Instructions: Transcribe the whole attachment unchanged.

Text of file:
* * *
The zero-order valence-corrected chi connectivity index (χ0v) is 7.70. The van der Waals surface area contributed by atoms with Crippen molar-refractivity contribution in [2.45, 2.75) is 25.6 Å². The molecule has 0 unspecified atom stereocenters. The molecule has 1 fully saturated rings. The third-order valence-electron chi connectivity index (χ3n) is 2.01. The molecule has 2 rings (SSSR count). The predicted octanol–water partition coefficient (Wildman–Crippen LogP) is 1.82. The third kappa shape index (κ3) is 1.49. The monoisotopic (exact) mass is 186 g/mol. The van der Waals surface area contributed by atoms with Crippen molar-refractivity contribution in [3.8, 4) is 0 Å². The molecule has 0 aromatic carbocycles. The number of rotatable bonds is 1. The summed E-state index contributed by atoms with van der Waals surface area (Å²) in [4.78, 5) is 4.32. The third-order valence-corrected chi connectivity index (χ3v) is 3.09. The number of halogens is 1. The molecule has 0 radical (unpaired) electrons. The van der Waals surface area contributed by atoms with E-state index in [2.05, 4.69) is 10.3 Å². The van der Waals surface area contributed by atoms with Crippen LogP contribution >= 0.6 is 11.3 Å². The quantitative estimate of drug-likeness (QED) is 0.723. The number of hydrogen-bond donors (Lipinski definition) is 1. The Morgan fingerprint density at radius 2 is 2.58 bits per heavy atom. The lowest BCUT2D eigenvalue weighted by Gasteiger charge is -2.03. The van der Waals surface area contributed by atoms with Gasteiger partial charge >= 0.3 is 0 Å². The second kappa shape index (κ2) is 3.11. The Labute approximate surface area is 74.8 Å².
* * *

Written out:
The zero-order valence-corrected chi connectivity index (χ0v) is 7.70. The van der Waals surface area contributed by atoms with Crippen molar-refractivity contribution in [2.45, 2.75) is 25.6 Å². The molecule has 0 unspecified atom stereocenters. The molecule has 1 fully saturated rings. The third-order valence-electron chi connectivity index (χ3n) is 2.01. The molecule has 2 rings (SSSR count). The predicted octanol–water partition coefficient (Wildman–Crippen LogP) is 1.82. The third kappa shape index (κ3) is 1.49. The monoisotopic (exact) mass is 186 g/mol. The van der Waals surface area contributed by atoms with Crippen molar-refractivity contribution in [3.8, 4) is 0 Å². The molecule has 0 aromatic carbocycles. The number of rotatable bonds is 1. The summed E-state index contributed by atoms with van der Waals surface area (Å²) in [4.78, 5) is 4.32. The third-order valence-corrected chi connectivity index (χ3v) is 3.09. The number of halogens is 1. The molecule has 0 radical (unpaired) electrons. The van der Waals surface area contributed by atoms with E-state index in [2.05, 4.69) is 10.3 Å². The van der Waals surface area contributed by atoms with Crippen LogP contribution >= 0.6 is 11.3 Å². The quantitative estimate of drug-likeness (QED) is 0.723. The number of hydrogen-bond donors (Lipinski definition) is 1. The Morgan fingerprint density at radius 2 is 2.58 bits per heavy atom. The lowest BCUT2D eigenvalue weighted by Gasteiger charge is -2.03. The van der Waals surface area contributed by atoms with Gasteiger partial charge >= 0.3 is 0 Å². The second kappa shape index (κ2) is 3.11. The Labute approximate surface area is 74.8 Å².